Do you have a child with disabilities who is about to turn 18? If so, it may be in your child’s best interest for you to establish guardianship and conservatorship before an emergency occurs. When your child is 18 years old they will be treated as an adult in the eyes of the law. For example, if your 18-year old child with special needs steps on a rusty nail and refuses to have a tetanus shot, the hospital cannot legally give it to him. The hospital has to respect the wishes of your child, even though he is incompetent of making the right, healthy decision. However, if guardianship is established, then the guardian will have a say over the 18-year old’s medical care.
In order to become a guardian or conservator, a person must be a resident of the United States, over the age of 18, sound of mind, competent, and must not have been convicted of a felony. The guardian will be responsible for deciding where the special needs individual will live, and will make provisions for the person’s care, comfort, and maintenance, including medical and health care decisions. The conservator will be responsible for managing and protecting the individual’s property, and reporting to the court periodically about the assets, recipients, and disbursements of said property.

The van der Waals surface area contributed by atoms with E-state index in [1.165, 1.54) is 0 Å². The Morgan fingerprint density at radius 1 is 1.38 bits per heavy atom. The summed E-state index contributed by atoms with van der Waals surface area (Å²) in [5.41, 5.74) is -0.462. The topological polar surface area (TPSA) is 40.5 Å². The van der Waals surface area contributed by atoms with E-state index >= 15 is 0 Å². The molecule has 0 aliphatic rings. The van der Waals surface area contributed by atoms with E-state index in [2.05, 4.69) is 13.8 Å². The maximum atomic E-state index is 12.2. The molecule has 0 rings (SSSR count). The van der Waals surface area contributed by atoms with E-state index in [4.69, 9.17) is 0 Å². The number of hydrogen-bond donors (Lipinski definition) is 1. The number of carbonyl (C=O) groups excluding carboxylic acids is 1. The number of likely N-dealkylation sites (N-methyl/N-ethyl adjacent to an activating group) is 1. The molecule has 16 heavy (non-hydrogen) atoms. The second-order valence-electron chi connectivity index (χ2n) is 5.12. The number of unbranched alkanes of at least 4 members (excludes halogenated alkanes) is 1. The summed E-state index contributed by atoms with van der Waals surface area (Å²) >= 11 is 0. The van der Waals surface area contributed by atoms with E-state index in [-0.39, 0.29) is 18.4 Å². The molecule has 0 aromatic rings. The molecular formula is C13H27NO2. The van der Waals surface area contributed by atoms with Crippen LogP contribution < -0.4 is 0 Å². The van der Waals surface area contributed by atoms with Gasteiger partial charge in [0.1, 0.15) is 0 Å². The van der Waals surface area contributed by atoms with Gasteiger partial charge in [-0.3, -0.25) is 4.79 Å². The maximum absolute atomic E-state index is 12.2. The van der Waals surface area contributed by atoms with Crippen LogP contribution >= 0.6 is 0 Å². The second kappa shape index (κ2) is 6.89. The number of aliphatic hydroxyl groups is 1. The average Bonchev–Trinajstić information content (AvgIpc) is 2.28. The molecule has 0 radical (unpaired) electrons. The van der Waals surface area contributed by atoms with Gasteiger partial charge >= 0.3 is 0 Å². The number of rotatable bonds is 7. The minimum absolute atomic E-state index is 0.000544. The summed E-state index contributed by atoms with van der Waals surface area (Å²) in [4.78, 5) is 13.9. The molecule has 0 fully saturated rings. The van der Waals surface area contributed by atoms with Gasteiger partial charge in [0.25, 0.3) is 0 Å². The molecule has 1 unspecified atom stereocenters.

It will generally take from one to three months for guardianship or conservatorship to be legally established through Probate court but it can take longer. It is very important that these positions be taken care of, so that the child can get the best care available to them, and can have their assets properly protected.